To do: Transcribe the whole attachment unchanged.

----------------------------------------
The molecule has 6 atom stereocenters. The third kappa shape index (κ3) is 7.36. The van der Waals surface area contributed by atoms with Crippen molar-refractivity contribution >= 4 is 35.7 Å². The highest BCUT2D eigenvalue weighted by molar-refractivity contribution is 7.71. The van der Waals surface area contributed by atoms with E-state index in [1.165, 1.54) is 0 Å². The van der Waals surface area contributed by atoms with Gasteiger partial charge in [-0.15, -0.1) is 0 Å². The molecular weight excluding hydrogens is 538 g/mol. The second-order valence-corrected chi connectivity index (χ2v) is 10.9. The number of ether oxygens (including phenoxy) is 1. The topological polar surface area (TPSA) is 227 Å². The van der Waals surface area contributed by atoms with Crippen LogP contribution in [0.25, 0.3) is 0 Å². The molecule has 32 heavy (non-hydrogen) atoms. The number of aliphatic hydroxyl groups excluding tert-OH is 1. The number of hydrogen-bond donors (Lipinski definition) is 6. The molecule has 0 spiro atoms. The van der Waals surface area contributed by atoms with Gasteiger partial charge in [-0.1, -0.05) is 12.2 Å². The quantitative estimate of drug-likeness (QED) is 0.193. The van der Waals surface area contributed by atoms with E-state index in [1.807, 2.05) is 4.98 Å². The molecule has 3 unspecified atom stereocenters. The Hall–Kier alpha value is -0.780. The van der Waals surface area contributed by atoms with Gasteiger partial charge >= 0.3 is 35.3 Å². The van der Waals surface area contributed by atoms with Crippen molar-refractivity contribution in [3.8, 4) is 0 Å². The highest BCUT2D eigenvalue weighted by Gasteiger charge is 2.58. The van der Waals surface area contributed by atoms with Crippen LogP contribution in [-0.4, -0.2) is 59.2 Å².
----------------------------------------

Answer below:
The molecule has 6 atom stereocenters. The third kappa shape index (κ3) is 7.36. The van der Waals surface area contributed by atoms with Crippen molar-refractivity contribution >= 4 is 35.7 Å². The highest BCUT2D eigenvalue weighted by molar-refractivity contribution is 7.71. The van der Waals surface area contributed by atoms with E-state index in [1.165, 1.54) is 0 Å². The van der Waals surface area contributed by atoms with Gasteiger partial charge in [-0.15, -0.1) is 0 Å². The molecular weight excluding hydrogens is 538 g/mol. The second-order valence-corrected chi connectivity index (χ2v) is 10.9. The number of ether oxygens (including phenoxy) is 1. The topological polar surface area (TPSA) is 227 Å². The van der Waals surface area contributed by atoms with Crippen LogP contribution in [0.25, 0.3) is 0 Å². The molecule has 32 heavy (non-hydrogen) atoms. The number of aliphatic hydroxyl groups excluding tert-OH is 1. The number of hydrogen-bond donors (Lipinski definition) is 6. The molecule has 0 spiro atoms. The van der Waals surface area contributed by atoms with Gasteiger partial charge in [-0.1, -0.05) is 12.2 Å². The quantitative estimate of drug-likeness (QED) is 0.193. The van der Waals surface area contributed by atoms with E-state index in [1.807, 2.05) is 4.98 Å². The molecule has 3 unspecified atom stereocenters. The Hall–Kier alpha value is -0.780. The van der Waals surface area contributed by atoms with Gasteiger partial charge >= 0.3 is 35.3 Å². The van der Waals surface area contributed by atoms with Crippen molar-refractivity contribution in [3.8, 4) is 0 Å². The highest BCUT2D eigenvalue weighted by Gasteiger charge is 2.58. The van der Waals surface area contributed by atoms with Crippen LogP contribution in [-0.4, -0.2) is 59.2 Å².